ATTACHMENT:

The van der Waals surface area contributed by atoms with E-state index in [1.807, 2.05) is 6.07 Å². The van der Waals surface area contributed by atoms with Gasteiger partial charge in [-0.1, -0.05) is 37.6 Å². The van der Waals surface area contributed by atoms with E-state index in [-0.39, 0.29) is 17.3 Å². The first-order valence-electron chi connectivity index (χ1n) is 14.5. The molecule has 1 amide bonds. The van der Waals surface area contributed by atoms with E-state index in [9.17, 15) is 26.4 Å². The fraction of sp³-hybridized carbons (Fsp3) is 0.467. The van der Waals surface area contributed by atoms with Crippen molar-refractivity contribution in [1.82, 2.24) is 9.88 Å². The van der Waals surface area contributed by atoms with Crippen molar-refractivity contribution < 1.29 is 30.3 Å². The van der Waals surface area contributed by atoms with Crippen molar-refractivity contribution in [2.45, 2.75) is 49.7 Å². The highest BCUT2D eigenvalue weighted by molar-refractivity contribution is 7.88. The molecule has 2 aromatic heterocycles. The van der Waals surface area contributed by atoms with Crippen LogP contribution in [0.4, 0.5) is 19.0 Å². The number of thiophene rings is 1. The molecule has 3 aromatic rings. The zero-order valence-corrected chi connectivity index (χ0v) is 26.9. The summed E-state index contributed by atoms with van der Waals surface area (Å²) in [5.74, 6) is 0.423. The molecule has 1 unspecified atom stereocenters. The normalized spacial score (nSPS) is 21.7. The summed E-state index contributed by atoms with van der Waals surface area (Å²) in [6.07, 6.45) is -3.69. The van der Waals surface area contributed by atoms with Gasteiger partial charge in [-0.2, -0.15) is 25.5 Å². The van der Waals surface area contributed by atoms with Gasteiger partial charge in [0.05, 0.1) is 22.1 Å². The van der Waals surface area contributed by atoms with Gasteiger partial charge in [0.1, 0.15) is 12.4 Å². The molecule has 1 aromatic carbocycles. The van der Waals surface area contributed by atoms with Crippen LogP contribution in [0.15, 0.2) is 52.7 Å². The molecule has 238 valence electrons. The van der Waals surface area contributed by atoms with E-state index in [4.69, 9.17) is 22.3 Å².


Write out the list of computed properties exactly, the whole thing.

The van der Waals surface area contributed by atoms with E-state index in [1.807, 2.05) is 6.07 Å². The van der Waals surface area contributed by atoms with Gasteiger partial charge in [-0.1, -0.05) is 37.6 Å². The van der Waals surface area contributed by atoms with E-state index in [-0.39, 0.29) is 17.3 Å². The first-order valence-electron chi connectivity index (χ1n) is 14.5. The molecule has 1 amide bonds. The van der Waals surface area contributed by atoms with E-state index in [9.17, 15) is 26.4 Å². The fraction of sp³-hybridized carbons (Fsp3) is 0.467. The van der Waals surface area contributed by atoms with Crippen molar-refractivity contribution in [1.82, 2.24) is 9.88 Å². The van der Waals surface area contributed by atoms with Crippen molar-refractivity contribution < 1.29 is 30.3 Å². The van der Waals surface area contributed by atoms with Crippen molar-refractivity contribution in [2.45, 2.75) is 49.7 Å². The highest BCUT2D eigenvalue weighted by molar-refractivity contribution is 7.88. The molecule has 2 aromatic heterocycles. The van der Waals surface area contributed by atoms with Crippen LogP contribution in [0.4, 0.5) is 19.0 Å². The number of thiophene rings is 1. The molecule has 3 aromatic rings. The zero-order valence-corrected chi connectivity index (χ0v) is 26.9. The summed E-state index contributed by atoms with van der Waals surface area (Å²) in [5.74, 6) is 0.423. The molecule has 1 unspecified atom stereocenters. The normalized spacial score (nSPS) is 21.7. The summed E-state index contributed by atoms with van der Waals surface area (Å²) in [6.07, 6.45) is -3.69. The van der Waals surface area contributed by atoms with Gasteiger partial charge in [-0.2, -0.15) is 25.5 Å². The van der Waals surface area contributed by atoms with Gasteiger partial charge in [0.05, 0.1) is 22.1 Å². The van der Waals surface area contributed by atoms with Gasteiger partial charge in [0.1, 0.15) is 12.4 Å². The molecule has 1 aromatic carbocycles. The van der Waals surface area contributed by atoms with Crippen LogP contribution in [0.15, 0.2) is 52.7 Å². The molecule has 238 valence electrons. The van der Waals surface area contributed by atoms with E-state index in [4.69, 9.17) is 22.3 Å².